The Best Thing I Learned This Summer

We are coming together because together we are SLP Strong!  The Frenzied SLPs are hosting a LINKY party to talk about...The Best Thing I Learned This Summer. We hope you will join us. Follow The Frenzied SLPs on Facebook to ensure you won't miss a post.

The best thing I learned this summer came to me after I did some good old fashioned brainstorming. You know, the kind with paper and pencil {or thumbs and an iPhone}, where you list all your ideas and start deleting those that won't make the cut.  How can I choose the best when so many rank among the top?  Let's take a look at my list!

1.  I should ban myself from entering Target and TJMaxx if I want to have any money.
2.  My house will never again be clean while my three children live with me and that is OK {at least if I continue to remind myself of the OK part}.
3.  Binge TV watching via Netflix or Amazon Instant Video is AH-mazingly addictive!  {I finished 5 seasons of Downton Abbey in about a week.}

While these are definitely things I learned this summer, I tried to identify something that would relate to the wonderful field of speech-language pathology.  What I arrived at was the importance of teaching problem solving in children.

I'm referencing my own children and their lack of opportunities to solve problems or make decisions. Their days are filled with over scheduling of activities, running from one event to the next, and being directed about every ounce of their day.  When a disagreement breaks out amongst them, I naturally intervene and solve the problem.  I text their friends' parents to arrange play dates.  I give them verbal lists of expectations in exhaustion and offer scant time to complete tasks, with little tolerance for mistakes. Game nights usually turn into early bed nights when impatience and intolerance prevail. Yikes, I need to do some reflection of my own.  This is not at all how I planned to parent. Now throw in many hours in front of screens {their toy/activity of choice} and think about the resources for problem solving provided immediately with one question posed on Google.  The speedy response promoting instant gratification and impulsivity.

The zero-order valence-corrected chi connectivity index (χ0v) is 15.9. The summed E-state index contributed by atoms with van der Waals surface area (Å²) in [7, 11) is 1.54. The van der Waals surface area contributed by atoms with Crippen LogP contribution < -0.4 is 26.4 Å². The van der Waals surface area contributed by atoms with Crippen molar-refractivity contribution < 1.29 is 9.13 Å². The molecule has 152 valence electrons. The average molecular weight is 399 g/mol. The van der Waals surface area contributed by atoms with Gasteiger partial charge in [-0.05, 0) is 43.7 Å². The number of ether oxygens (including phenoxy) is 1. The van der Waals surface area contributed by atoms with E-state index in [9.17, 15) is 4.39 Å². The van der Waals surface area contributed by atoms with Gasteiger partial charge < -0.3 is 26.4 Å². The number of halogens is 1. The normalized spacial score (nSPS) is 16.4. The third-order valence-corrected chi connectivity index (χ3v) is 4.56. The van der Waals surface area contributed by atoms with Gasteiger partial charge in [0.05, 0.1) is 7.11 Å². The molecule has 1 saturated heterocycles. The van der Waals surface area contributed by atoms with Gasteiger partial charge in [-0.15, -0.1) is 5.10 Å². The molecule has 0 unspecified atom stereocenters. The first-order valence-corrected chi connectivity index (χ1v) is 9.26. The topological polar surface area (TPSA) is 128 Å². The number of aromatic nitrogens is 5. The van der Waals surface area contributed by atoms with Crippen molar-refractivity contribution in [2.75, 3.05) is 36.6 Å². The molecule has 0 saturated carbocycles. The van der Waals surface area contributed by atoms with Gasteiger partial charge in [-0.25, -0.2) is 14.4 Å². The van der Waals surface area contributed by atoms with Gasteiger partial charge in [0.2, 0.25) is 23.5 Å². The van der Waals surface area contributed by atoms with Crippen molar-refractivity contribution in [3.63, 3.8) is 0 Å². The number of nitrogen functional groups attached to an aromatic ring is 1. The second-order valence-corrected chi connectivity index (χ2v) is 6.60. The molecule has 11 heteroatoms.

A few years ago, when I worked with a true friend and amazing school psychologist, I learned about the term executive functioning.  Executive functions include inhibiting (stopping impulses), emotional control, shifting, planning and organizing, organizing materials, initiation, working memory, and self-monitoring.  At the time, we were mostly observing and collaborating about difficulties in executive functioning in our students diagnosed with attentional disorders and those on the Autism spectrum.  What I'm learning is that absent of these diagnoses that have clear hallmark deficits in executive functioning requiring a specific plan of interventions, all children may in fact benefit from explicit instruction to aid in developing their executive functions.

Let me offer a visualization to add to my case.

Think of the movie The Sandlot, where neighborhood boys played baseball from dawn until dusk. This movie easily depicts executive functions in use.  The boys actively engage in developing, planning, negotiating, initiating, as well as inhibiting actions, among other executive functions!

Now envision a current group of 9-10 year olds at baseball practice without a coach. I've seen it. They all started out on the playground swinging on the swings until I gently reminded my son that it was time for baseball practice and maybe the team should head over to the field and practice.  When they got there, egocentrism took over and no evidence of a plan was seen.  The "practice" lasted no more than 15 minutes before each kid left the field reporting that no one would listen.

Which brings me to the conclusion that The Best Thing I Learned This Summer is to use strategies to support development of executive functioning in my own children.  Since school is quickly approaching, I thought I would list some ways to help throughout the year.